One summertime pleasure we can all enjoy while social distancing: fishing.

Fishing has its own rewards, and more families are fishing these days, as well as finding the old tackle, which can be a bit of a treasure, with rods, reels, lures and other fishing paraphernalia.

In the past years, almost everyone has become aware that fishing items are collectible and values change a bit over the years. To many collectors, rods and reels are the most desirable, along with fishing lures, so some of the more rare antique tackle is going up 20% annually, according to Eric Bradley, author of “Mantiques: A Manly Guide to Cool Stuff.”

“Outdoor collectors are spending millions of dollars a year on rare and pristine fishing collectibles at public auctions alone," he said. "This doesn’t count for the stuff found in the basements, garages, flea markets, antique shops and online.”

Angie Pehler, of Bluff Siding, Wis., who collects fishing items and sells a few, loves to fish with her family.

“Fishing is a great time to bond with the kids," she said. "I grew up trout fishing in Elba. My mom taught me how to tie a trilene knot when I was 4 years old! It's very relaxing to sit on the river and enjoy the eagles and beautiful bluffs. My daughter, Brooklyn, loves to fish and out-fishes the rest of the family every time! Even if we don't catch anything, we enjoy our family time.”

Where to find fishing tackle

Try old general stores, bait shops and hardware stores in your area, especially the storerooms and basements on those dusty storage shelves. Anywhere tackle has been sold for more than some 50 years, there could be some good finds. And of course, the internet.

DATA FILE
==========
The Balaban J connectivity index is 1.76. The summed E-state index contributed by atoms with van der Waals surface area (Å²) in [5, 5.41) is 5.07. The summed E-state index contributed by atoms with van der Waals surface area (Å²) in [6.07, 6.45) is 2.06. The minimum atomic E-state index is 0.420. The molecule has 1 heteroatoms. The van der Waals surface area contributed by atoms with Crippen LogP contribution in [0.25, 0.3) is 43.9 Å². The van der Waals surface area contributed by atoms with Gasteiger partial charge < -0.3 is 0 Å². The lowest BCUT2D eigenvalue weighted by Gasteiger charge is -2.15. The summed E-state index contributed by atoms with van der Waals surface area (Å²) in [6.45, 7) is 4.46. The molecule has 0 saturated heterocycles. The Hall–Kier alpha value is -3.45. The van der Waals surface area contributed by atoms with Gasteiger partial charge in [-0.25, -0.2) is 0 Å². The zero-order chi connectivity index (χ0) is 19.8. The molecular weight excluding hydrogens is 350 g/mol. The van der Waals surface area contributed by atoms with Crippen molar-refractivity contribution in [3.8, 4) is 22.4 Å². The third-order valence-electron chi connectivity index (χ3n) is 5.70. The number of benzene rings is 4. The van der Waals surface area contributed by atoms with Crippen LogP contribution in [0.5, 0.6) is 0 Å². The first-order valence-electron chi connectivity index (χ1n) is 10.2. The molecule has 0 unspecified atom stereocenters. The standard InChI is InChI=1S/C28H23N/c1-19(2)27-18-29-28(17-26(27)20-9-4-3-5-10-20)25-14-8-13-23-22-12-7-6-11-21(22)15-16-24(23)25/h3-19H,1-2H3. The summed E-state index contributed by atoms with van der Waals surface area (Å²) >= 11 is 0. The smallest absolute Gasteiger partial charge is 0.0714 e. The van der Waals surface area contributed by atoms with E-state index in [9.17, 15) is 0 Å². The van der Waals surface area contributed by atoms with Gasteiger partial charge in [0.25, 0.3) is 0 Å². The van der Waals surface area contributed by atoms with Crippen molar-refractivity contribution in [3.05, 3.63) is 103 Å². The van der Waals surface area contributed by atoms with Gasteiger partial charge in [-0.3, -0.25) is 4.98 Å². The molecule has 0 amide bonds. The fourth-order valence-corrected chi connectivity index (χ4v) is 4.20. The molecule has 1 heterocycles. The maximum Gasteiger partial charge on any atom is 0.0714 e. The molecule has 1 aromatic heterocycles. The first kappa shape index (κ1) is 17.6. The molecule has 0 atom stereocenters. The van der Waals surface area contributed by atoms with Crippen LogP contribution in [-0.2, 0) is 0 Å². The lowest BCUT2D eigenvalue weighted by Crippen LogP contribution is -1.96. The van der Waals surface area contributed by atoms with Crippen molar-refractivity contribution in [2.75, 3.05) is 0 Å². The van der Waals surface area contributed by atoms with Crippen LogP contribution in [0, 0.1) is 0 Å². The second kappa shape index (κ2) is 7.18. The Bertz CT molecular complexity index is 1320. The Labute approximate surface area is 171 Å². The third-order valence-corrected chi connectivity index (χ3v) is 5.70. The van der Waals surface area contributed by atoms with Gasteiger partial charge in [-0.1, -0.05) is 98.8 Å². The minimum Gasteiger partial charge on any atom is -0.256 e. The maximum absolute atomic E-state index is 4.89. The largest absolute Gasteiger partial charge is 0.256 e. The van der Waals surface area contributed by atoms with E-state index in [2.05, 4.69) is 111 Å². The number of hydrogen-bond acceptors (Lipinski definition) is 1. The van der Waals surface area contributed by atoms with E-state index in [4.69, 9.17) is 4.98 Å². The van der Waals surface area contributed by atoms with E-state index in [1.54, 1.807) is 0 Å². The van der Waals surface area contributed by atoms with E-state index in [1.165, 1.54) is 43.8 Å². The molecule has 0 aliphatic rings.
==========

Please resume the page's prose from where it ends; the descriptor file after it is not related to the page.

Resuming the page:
Sarah Kieffer, of Sarah's Uniques and Jim's “Man”tiques in St. Charles: “Folks love to come in who collect old fishing items and lures! Some very popular items would be old fishing poles; minnow buckets run in price from $12 up to $35; old fishing reels, priced from $5 to $40; and, of course, fishing lures, with a variety of prices from $3 on up to $40. I have a large selection of all these items and love to see folks get excited about finding a new treasure for their personal collection. I have also found some customers like to remember when their parent or grandparent took them fishing and taught them how to do that as a sport and a way of relaxation with family and friends. Jim does most of the collecting and loves finding old items to add to the shop. All the fishing spears are also very collectible and sometimes harder to find.”

Joan Thilges, of New Generations of Harmony, currently has a lot of fishing tackle.

“We have both baitcast and spincast reels," he said. "Brands include Pflueger, Daiwa, Spirex and Southbend. Prices for reels are generally $15 and $40 for a Pflueger rod, mint in box. We have all types of lures, ranging from $2 to $10, while fishing rods are generally under $20. We even have a fishing wall plaque complete with thermometer and humidity guide for only $8.99. You'll also find an assortment of minnow buckets and bait buckets around the antique mall.”

Chris Rand Kujath, owner of Old River Valley Antique Mall in Stewartville: “We have a few different vendors, such as Brad Sissel, who still has an assortment of fishing reels and lures, as well as spearing decoys and a couple older fishing creels for trout fishermen, and galvanized minnow buckets and small tackle boxes. Many buy to use fishing, and some die-hard collectors that collect certain brands will only collect and buy Heddon. And some buy to decorate — home, cabin or garage.”

Sandy Erdman is a Winona-based freelance writer and certified appraiser concentrating on vintage, antique and collectible items. Send comments and story suggestions to Sandy at life@postbulletin.com.